It takes immense courage and bravery to share intensely personal and distressing parts of your life, and anyone who decides to open up about topics like sexual assault deserves to have their story heard and to be commended for their actions. In this case, Abigail Breslin has opened up about reporting sexual assault, and what she has to say is so important.

Earlier this month, Breslin shared her experience with sexual assault in honor of Sexual Assault Awareness Month. The actress, who is set to star in the upcoming Dirty Dancing remake, offered some moving and powerful words about consent on Instagram, noting that just because you’re in a relationship or married doesn’t automatically mean that consent has been given.

In the post, Breslin noted that she herself had been the victim of a sexual assault, stating that she had known her assailant. The message echoes RAINN’s statistics that seven out of 10 sexual assaults are committed by someone who knew the victim.

Now in a follow-up post, Breslin has shared more details about her experiences, and explained why she didn’t report the crime at the time.

First, the Little Miss Sunshine actor shared a shocking infographic created by RAINN that details how out of 1000 rapes that occur, 994 perpetrators will walk free.

Giving her next post a trigger warning, the 21-year-old responded to a comment that stated that “reported rapes are the only rapes that count.” Breslin then gave the reasons why she didn’t report the crime committed against her.

Continuing, Breslin said that, following the incident, she was diagnosed with PTSD, and noted that while she has made progress in moving on from what happened she “still [has] flashbacks, I still get nightmares, I still jump when somebody touches me unexpectedly, even if it’s my best friend tapping me on the shoulder.”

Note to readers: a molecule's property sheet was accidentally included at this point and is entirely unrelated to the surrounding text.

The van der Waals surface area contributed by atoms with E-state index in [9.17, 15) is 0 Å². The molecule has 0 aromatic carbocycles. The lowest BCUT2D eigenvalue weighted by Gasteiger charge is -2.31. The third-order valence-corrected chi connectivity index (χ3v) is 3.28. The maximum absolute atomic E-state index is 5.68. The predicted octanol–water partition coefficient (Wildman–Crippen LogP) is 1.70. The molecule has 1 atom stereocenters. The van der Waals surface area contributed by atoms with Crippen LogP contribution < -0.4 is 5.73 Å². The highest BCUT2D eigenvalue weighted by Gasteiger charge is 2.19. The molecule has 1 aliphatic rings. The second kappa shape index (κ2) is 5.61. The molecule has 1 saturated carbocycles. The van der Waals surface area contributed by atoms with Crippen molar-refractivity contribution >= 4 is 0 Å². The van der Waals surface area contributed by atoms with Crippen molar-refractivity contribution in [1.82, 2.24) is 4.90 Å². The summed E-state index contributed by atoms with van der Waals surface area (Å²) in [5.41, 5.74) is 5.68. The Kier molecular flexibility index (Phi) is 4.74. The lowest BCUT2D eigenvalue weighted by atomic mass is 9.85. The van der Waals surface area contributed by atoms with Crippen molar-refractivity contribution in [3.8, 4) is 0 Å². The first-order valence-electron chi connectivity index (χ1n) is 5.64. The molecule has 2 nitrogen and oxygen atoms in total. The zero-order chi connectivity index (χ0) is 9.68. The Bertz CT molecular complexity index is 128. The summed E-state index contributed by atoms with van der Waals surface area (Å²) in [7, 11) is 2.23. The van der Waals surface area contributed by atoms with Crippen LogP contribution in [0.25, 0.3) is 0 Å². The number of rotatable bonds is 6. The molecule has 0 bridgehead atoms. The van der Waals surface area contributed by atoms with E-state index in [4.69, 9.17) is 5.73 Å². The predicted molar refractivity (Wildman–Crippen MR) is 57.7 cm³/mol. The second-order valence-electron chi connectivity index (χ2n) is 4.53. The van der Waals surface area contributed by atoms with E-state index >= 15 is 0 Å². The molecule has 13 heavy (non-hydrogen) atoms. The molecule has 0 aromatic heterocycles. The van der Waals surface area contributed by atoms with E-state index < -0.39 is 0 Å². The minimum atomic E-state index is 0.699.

“To say that reported rapes are the only rapes that count contributes to the ideology that survivors of unreported rape don’t matter. It’s unfair, untrue, and unhelpful,” she finished. “It’s like if you got a black eye from getting punched in the face, but because you didn’t call the police, you didn’t really get a black eye. Unreported rapes count. Reported rapes count. End of story.”

We can’t imagine the amount of courage it must have taken Abigail Breslin to share her thoughts on this matter, and, as we know, sharing stories can help others who have experienced similar things. We also know that victim-blaming is a real issue, too, and hopefully by opening up the conversation together we can help debunk myths about sexual assault.

We’re sending Abigail all our positive thoughts, and we’re so proud of her. Hopefully her words will help others.

If you or someone you know has been sexually assaulted, you can seek help by calling the National Sexual Assault Hotline at 800-656-HOPE (4673). You can also visit RAINN, End Rape on Campus, Know Your IX, and the National Sexual Violence Resource Center for more information about sexual assault and rape.